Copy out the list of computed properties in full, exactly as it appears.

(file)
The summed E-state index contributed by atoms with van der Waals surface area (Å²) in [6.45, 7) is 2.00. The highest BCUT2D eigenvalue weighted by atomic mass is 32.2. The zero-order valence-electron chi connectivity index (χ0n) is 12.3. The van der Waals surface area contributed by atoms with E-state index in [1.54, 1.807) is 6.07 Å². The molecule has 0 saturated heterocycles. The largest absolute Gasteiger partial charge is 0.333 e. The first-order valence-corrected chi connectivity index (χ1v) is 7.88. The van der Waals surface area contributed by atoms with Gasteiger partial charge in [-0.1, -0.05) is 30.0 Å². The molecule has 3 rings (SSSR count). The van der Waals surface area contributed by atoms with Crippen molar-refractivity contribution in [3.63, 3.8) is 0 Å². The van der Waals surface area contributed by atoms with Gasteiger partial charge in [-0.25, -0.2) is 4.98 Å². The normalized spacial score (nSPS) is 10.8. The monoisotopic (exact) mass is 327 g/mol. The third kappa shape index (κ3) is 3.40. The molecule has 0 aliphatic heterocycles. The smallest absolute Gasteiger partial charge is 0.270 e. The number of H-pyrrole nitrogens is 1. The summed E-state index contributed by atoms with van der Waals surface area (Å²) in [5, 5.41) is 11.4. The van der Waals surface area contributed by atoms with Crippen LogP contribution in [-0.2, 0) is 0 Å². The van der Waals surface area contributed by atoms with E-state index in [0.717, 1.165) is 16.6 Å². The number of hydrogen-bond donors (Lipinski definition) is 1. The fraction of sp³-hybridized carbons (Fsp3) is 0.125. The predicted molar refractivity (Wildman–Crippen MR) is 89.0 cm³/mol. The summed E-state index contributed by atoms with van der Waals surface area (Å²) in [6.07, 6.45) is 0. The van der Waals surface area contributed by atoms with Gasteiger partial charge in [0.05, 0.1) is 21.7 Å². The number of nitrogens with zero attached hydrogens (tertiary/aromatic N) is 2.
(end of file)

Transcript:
The summed E-state index contributed by atoms with van der Waals surface area (Å²) in [6.45, 7) is 2.00. The highest BCUT2D eigenvalue weighted by atomic mass is 32.2. The zero-order valence-electron chi connectivity index (χ0n) is 12.3. The van der Waals surface area contributed by atoms with E-state index in [1.54, 1.807) is 6.07 Å². The molecule has 0 saturated heterocycles. The largest absolute Gasteiger partial charge is 0.333 e. The first-order valence-corrected chi connectivity index (χ1v) is 7.88. The van der Waals surface area contributed by atoms with Gasteiger partial charge in [-0.1, -0.05) is 30.0 Å². The molecule has 3 rings (SSSR count). The van der Waals surface area contributed by atoms with Crippen molar-refractivity contribution in [3.63, 3.8) is 0 Å². The van der Waals surface area contributed by atoms with Gasteiger partial charge in [-0.25, -0.2) is 4.98 Å². The normalized spacial score (nSPS) is 10.8. The monoisotopic (exact) mass is 327 g/mol. The third kappa shape index (κ3) is 3.40. The molecule has 0 aliphatic heterocycles. The smallest absolute Gasteiger partial charge is 0.270 e. The number of H-pyrrole nitrogens is 1. The summed E-state index contributed by atoms with van der Waals surface area (Å²) in [5, 5.41) is 11.4. The van der Waals surface area contributed by atoms with Crippen LogP contribution in [-0.2, 0) is 0 Å². The van der Waals surface area contributed by atoms with E-state index in [0.717, 1.165) is 16.6 Å². The number of hydrogen-bond donors (Lipinski definition) is 1. The fraction of sp³-hybridized carbons (Fsp3) is 0.125. The predicted molar refractivity (Wildman–Crippen MR) is 89.0 cm³/mol. The summed E-state index contributed by atoms with van der Waals surface area (Å²) in [6.07, 6.45) is 0. The van der Waals surface area contributed by atoms with Gasteiger partial charge in [0.05, 0.1) is 21.7 Å². The number of nitrogens with zero attached hydrogens (tertiary/aromatic N) is 2.